Posted by: gaurikaushik | December 13, 2021

Alice in Wonderland and Oxford

One thing that I always think about whenever Alice’s Adventure in Wonderland is brought up is the effect that the scenery of Oxford had on Charles Dodgson. When I was studying at Oxford over a summer in high school, I took it upon myself to take myself on a tour of all the famous writers that found inspiration in their surroundings in Oxford, such as the door that inspired C.S. Lewis’ Narnia, J.R.R. Tolkien’s grave, and the river where Lewis Carroll took his boat trips with Alice Liddell and his children, as well as Christ Church (Alice Liddell’s father was a Dean). 

Andy Haslam for The New York Times

The downside of visiting these places was the erasure of the magic of total imagination that I believed these authors had. Of course, their work and creativity still amazed me ⏤ Wonderland is, after all, thought to be something that was inspired by psychedelics. But things like the illustrations of Alice’s abnormally long neck looked a little too similar to the brass andirons with women’s heads perched on top of them in the Great Hall of Christ Church.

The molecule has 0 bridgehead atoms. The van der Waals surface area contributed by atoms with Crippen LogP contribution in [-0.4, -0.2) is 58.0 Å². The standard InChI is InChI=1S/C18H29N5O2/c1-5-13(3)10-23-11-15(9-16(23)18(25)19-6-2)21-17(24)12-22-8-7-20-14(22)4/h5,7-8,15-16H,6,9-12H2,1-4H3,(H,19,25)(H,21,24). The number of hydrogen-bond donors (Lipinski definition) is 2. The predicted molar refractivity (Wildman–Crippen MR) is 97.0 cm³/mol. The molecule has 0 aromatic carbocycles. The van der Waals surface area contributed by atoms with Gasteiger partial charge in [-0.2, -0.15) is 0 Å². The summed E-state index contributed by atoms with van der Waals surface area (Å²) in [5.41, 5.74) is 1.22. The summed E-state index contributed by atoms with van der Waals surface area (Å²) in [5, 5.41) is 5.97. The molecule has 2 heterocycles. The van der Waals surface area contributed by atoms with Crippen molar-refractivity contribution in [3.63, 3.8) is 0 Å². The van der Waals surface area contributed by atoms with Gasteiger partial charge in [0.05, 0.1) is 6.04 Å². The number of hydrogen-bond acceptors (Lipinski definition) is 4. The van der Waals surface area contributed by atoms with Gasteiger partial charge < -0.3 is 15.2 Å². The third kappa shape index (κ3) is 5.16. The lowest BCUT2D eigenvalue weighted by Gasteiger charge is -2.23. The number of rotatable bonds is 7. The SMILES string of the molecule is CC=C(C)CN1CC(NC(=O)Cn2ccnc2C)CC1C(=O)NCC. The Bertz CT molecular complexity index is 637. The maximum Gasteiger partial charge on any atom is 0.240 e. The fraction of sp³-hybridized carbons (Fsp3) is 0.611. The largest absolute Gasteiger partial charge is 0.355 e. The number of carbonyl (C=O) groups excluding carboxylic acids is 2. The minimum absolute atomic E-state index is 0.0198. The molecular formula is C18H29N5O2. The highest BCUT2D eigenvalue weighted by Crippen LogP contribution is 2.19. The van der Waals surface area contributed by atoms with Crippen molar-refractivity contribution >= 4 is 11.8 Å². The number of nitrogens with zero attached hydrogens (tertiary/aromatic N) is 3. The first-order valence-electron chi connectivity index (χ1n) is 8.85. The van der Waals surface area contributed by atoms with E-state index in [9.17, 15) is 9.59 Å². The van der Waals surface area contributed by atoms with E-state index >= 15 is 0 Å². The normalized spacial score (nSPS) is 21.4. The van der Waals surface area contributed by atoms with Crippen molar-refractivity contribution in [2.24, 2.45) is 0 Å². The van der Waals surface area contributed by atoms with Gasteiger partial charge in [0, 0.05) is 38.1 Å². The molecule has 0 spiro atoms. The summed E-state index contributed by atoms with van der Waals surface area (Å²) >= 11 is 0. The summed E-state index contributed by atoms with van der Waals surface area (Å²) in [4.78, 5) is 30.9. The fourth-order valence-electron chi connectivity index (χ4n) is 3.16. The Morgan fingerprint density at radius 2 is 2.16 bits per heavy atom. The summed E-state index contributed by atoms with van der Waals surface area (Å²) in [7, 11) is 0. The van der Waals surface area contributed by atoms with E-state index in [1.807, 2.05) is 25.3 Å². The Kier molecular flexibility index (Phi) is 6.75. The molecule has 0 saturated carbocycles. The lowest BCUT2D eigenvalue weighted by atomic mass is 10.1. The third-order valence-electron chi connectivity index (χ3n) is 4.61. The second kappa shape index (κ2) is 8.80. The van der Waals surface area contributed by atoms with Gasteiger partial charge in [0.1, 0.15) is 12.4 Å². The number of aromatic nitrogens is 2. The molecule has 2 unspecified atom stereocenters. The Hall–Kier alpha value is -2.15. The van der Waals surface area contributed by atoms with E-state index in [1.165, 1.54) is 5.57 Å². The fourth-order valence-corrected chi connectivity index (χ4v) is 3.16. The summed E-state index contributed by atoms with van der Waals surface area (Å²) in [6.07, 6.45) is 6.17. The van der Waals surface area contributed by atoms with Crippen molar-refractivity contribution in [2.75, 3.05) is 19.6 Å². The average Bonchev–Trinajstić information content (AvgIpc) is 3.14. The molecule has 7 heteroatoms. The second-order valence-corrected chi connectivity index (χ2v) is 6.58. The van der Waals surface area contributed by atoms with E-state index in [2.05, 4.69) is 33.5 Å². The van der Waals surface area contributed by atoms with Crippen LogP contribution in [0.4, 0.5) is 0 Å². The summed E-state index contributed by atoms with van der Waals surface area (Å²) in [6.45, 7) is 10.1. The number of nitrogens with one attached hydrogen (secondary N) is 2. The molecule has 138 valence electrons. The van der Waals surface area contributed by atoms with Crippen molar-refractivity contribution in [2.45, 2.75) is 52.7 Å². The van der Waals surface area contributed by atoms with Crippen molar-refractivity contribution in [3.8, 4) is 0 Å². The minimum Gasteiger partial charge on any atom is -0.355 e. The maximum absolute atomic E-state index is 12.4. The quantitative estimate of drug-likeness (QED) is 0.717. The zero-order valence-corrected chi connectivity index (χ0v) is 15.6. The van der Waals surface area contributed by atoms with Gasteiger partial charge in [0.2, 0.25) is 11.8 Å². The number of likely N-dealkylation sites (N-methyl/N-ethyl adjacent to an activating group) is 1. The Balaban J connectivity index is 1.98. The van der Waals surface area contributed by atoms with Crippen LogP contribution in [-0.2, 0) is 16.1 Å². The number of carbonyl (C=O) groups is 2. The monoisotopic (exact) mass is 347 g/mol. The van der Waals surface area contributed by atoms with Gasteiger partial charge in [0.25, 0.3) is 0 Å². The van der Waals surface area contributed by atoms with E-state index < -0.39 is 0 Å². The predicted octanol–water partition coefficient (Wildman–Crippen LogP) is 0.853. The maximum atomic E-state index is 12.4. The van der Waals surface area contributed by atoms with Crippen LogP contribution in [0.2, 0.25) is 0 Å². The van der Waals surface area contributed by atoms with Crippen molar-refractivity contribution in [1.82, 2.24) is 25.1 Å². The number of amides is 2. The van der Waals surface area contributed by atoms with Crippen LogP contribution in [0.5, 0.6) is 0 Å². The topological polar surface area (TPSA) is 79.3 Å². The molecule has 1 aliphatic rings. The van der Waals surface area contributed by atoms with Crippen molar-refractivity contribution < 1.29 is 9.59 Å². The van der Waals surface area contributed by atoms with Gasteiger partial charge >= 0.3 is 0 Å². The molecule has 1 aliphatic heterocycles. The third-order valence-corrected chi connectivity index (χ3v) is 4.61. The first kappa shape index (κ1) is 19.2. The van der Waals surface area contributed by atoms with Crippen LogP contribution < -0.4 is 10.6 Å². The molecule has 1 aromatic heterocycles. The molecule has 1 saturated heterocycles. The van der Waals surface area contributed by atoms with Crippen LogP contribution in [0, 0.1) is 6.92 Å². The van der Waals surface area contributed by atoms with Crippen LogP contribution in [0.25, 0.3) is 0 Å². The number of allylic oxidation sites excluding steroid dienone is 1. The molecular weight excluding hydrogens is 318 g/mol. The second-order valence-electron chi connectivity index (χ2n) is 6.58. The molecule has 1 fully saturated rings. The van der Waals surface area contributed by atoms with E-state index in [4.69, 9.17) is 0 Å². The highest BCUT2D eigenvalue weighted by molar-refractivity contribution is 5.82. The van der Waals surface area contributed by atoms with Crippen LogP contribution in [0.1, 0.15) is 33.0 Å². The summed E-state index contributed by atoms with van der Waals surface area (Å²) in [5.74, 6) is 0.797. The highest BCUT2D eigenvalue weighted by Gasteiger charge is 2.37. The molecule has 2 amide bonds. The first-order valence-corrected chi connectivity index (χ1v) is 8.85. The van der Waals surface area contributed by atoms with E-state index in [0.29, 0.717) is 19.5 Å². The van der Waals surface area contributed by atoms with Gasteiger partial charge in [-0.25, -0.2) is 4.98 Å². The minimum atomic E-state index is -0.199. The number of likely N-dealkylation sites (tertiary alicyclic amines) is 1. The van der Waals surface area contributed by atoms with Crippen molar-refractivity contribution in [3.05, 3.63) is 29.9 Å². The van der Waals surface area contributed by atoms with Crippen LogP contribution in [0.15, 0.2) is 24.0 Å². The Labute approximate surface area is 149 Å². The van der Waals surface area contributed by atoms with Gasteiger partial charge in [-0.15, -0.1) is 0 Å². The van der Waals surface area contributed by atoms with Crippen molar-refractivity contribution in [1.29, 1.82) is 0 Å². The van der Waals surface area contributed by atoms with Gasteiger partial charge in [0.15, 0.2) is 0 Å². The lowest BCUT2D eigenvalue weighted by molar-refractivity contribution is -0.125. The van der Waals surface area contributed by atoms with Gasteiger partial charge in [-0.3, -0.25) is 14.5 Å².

The discovery of these possible inspirations for Carroll’s story invariably begged other questions, though. For example, as the sub-librarian of Christ Church, Dodgson’s office could look directly into the deanery garden in which Alice Liddell often played. The wooden door set into a stone wall in the garden may have served as further inspiration in the creation of Alice in Wonderland, but what was Dodgson doing watching a little girl playing in the garden?
Of course, Dodgson could have had completely innocent intentions in his writing. Perhaps it really was, as he put it, just “nonsense.” His stories are still, after all, presented as pure, innocent, and still wildly popular children’s literature. But there are still questions of his attraction to Alice Liddell as his photographic and creative muse. Alice’s Adventures in Wonderland could also be rife with sexual imagery in some interpretations (Kaigh, Georgetown University). There are many ways to interpret Dodgson’s relationship with Alice Liddell, and even Liddell’s influence on Dodgson’s stories. I think it’s interesting to point out that Liddell was not the only subject that inspired Alice’s Adventures in Wonderland, though. The city of Oxford and little things like doors or fireplaces also played a role in creating the fascinating world that is Wonderland, which I often think is completely removed from reality.


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